Two advocacy groups asked U.S. antitrust regulators on Monday to block Google's purchase of AdMob, a provider of advertising services for mobile phones, on antitrust grounds and to address privacy issues raised by the deal.

Consumer Watchdog, a consumer advocacy organization, and the Center for Digital Democracy, an advocate of open access to the Internet, said in a letter to the Federal Trade Commission that the proposed deal would substantially lessen competition in the increasingly important mobile advertising market.

The groups also said the deal created privacy concerns, which are not normally considered in antitrust analyses.

Google amasses a gold mine of data by tracking consumers' behavior as they use its search engine and other online services. Combining this information with information collected by AdMob would give Google a massive amount of consumer data to exploit for its benefit, said the emailed letter, which was addressed to FTC Chairman Jon Leibowitz.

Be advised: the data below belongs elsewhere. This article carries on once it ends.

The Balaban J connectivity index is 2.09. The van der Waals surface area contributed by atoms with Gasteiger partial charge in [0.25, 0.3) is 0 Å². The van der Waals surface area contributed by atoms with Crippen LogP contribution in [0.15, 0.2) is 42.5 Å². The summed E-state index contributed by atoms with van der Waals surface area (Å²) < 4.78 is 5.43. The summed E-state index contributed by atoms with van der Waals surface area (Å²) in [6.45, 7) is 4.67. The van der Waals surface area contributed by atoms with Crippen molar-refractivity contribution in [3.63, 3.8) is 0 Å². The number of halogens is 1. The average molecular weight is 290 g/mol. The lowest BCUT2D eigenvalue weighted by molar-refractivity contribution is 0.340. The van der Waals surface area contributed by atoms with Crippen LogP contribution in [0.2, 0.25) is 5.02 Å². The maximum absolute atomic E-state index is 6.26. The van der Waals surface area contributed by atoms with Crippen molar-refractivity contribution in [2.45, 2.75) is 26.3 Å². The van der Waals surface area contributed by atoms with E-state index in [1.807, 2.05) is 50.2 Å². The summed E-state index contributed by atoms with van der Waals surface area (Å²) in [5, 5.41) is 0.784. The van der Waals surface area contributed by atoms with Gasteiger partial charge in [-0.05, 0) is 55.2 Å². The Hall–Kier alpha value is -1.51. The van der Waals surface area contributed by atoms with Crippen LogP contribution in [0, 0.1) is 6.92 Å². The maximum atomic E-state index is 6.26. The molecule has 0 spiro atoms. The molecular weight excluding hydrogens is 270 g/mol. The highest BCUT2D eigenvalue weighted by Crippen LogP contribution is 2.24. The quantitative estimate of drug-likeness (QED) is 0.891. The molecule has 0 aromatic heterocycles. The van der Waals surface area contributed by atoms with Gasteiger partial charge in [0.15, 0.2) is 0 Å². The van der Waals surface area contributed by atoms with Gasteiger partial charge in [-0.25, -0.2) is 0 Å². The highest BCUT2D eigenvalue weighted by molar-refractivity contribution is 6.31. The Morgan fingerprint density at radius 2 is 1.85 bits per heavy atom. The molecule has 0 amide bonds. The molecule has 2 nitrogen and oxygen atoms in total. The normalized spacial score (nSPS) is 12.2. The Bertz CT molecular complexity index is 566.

Google, the No. 1 online search engine, has said that the FTC requested additional information about the $750 million deal last week. In the absence of a second request, U.S. antitrust regulators normally approve deals within 30 days.

If approved, Google's purchase of privately held AdMob would be its third most expensive purchase behind the $3.1 billion acquisition of DoubleClick and the $1.65 billion purchase of YouTube.

Google said in an e-mail statement that it was certain that mobile advertising would remain competitive despite the deal.

Google has a track record of providing strong privacy protections and tools, like the new Dashboard, for users to take control or opt out of data collection, and it will apply the same approach to privacy following this acquisition, it said in the statement.

Google generates the majority of its revenue, which totaled roughly $22 billion in 2008, by selling ads that appear alongside its Internet search results.

The FTC could not immediately confirm receipt of the letter.

Google has experienced increasing regulatory scrutiny as it has grown. The U.S. Department of Justice in September asked a New York court to reject Google's settlement with book publishers and authors groups that would allow the company to sell digital copies of some books.

(Reporting by Diane Bartz; Editing by Steve Orlofsky)